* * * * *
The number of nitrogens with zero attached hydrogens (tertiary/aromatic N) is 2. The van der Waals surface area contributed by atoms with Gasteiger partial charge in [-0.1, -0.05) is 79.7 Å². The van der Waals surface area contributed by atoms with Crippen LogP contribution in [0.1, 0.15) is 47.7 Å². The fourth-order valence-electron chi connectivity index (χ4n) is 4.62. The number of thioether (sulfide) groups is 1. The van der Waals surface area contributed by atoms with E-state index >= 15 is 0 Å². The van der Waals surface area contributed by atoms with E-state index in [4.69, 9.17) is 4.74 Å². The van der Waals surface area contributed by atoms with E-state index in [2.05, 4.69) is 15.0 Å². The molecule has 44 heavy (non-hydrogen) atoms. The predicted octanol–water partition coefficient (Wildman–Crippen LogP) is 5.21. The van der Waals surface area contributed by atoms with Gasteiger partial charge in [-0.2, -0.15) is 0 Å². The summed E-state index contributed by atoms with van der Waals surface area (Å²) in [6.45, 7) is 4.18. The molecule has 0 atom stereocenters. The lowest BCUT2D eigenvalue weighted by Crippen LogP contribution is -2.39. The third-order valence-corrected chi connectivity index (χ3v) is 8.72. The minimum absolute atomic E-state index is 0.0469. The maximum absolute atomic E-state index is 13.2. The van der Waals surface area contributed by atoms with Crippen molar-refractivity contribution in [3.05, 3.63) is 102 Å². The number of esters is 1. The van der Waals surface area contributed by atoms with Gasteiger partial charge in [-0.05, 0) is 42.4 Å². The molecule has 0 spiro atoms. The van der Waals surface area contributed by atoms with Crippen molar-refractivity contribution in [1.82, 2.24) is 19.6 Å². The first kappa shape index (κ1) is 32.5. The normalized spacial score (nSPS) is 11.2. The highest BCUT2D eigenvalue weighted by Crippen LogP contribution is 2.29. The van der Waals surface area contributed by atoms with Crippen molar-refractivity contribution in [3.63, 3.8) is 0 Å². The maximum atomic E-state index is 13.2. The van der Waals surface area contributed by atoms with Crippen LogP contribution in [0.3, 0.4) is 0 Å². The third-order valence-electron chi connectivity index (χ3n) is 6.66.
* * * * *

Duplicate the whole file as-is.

The number of nitrogens with zero attached hydrogens (tertiary/aromatic N) is 2. The van der Waals surface area contributed by atoms with Gasteiger partial charge in [-0.1, -0.05) is 79.7 Å². The van der Waals surface area contributed by atoms with Crippen LogP contribution in [0.1, 0.15) is 47.7 Å². The fourth-order valence-electron chi connectivity index (χ4n) is 4.62. The number of thioether (sulfide) groups is 1. The van der Waals surface area contributed by atoms with E-state index >= 15 is 0 Å². The van der Waals surface area contributed by atoms with E-state index in [4.69, 9.17) is 4.74 Å². The van der Waals surface area contributed by atoms with E-state index in [2.05, 4.69) is 15.0 Å². The molecule has 44 heavy (non-hydrogen) atoms. The predicted octanol–water partition coefficient (Wildman–Crippen LogP) is 5.21. The van der Waals surface area contributed by atoms with Gasteiger partial charge in [-0.2, -0.15) is 0 Å². The summed E-state index contributed by atoms with van der Waals surface area (Å²) in [6.45, 7) is 4.18. The molecule has 0 atom stereocenters. The lowest BCUT2D eigenvalue weighted by Crippen LogP contribution is -2.39. The third-order valence-corrected chi connectivity index (χ3v) is 8.72. The minimum absolute atomic E-state index is 0.0469. The maximum absolute atomic E-state index is 13.2. The van der Waals surface area contributed by atoms with Crippen molar-refractivity contribution in [3.05, 3.63) is 102 Å². The number of esters is 1. The van der Waals surface area contributed by atoms with Gasteiger partial charge in [-0.05, 0) is 42.4 Å². The molecule has 0 spiro atoms. The van der Waals surface area contributed by atoms with Crippen molar-refractivity contribution in [1.82, 2.24) is 19.6 Å². The first kappa shape index (κ1) is 32.5. The normalized spacial score (nSPS) is 11.2. The highest BCUT2D eigenvalue weighted by Crippen LogP contribution is 2.29. The van der Waals surface area contributed by atoms with Crippen molar-refractivity contribution in [3.63, 3.8) is 0 Å². The maximum atomic E-state index is 13.2. The van der Waals surface area contributed by atoms with Crippen LogP contribution in [0.3, 0.4) is 0 Å². The third-order valence-electron chi connectivity index (χ3n) is 6.66.